Posts Tagged ‘dotcom bubble’

Financial crisis tests sustainability commitment

I remember July 2001 well. It was the month someone pressed the dimmer switch on the high tech marketing business I co-owned. For the first six months of the year, our business soared. It was the best financial stretch in our eight years as a firm.

In July, it was as if the previous half year became an instant, distant memory. We’d become a victim of the tech implosion that followed the dotcom bubble burst. Virtually all of our clients slashed their marketing budgets in unison when it became apparent their revenues were falling far short of annual targets.

The summer outlook turned bleak. And then came 9/11. Suddenly any hope for a soft landing for the economy and our firm vanished. The next two and half years became little more than an exercise in survival. But eventually we got through it. And happily, by 2006 we had nearly grown back to our pre-recession peak.

I left my firm and high tech two years ago to work with companies on the sustainability path. Even so, memories of 2001 and after are still fresh. As bad as things became then, this moment is even more worrisome. Are we in for the Big One: the Category 5 hurricane, the 9.0 earthquake?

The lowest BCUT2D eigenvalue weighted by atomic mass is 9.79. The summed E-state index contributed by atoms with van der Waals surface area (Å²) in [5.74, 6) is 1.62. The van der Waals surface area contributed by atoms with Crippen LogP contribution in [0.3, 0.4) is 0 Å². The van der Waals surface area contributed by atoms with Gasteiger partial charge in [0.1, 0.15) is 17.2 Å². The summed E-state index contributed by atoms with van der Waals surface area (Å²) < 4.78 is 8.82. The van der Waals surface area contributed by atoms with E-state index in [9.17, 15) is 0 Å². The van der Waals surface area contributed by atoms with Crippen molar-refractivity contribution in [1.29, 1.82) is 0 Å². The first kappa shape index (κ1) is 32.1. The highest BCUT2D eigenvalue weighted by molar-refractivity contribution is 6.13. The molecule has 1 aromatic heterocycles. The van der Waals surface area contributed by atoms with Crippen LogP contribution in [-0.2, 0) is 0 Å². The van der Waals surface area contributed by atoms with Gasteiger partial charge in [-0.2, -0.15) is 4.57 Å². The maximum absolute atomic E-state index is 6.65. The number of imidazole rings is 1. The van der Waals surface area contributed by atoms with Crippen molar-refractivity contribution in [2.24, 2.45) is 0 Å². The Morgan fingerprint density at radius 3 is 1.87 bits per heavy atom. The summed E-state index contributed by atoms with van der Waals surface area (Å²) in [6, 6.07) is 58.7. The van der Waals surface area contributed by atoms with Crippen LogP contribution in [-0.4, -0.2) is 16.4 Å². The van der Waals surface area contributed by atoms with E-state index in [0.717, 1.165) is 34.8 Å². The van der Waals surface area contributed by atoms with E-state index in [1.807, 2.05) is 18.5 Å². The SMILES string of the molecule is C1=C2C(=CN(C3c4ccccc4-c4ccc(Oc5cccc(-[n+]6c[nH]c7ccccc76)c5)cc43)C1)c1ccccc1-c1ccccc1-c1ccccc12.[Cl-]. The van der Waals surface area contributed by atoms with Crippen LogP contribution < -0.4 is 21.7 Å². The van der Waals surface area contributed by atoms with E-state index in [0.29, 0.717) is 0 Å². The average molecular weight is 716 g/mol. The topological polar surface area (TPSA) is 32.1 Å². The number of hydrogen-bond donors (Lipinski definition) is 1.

My rational voice reminds me my worst fears never materialize. They didn’t a half dozen years ago. My insecure voice replies, “Yes, but maybe this time they will.” And so it goes, back and forth.

You may have a method for keeping fears and insecurities at bay. Mine is to move outside myself, to become more aware of the needs of others. I have the good fortune of health, home, family, friends and financial savings. As this recession tightens its grip, more Americans are losing their jobs, homes and nest eggs. And it appears things will get worse before they get better.

A turn of events like this tests our commitments to sustainability. Are sustainability values only to be embraced during economic prosperity? The answer is obvious. There’s no escape clause from sustainable business practices when recessions hit. It’s true we may have less money to invest in environmental initiatives, employee benefits or community programs. But we can still make a difference through our time, ideas and creativity.

I’ve seen enough from the unrestrained capitalism of the last 25 years to conclude this: Humans acting in their own self-interest in free market economies do not produce a massive trickle-down flow of goodwill to those less fortunate. Nor do they automatically protect and preserve our natural resources. If they did, we’d have no need for a sustainability movement.

A recession teaches us the invisible hand of the market isn’t a helping hand. It’s incapable of caring about anyone or anything. A commitment to sustainability asks us to do the caring. Now would be a good time to renew our vows.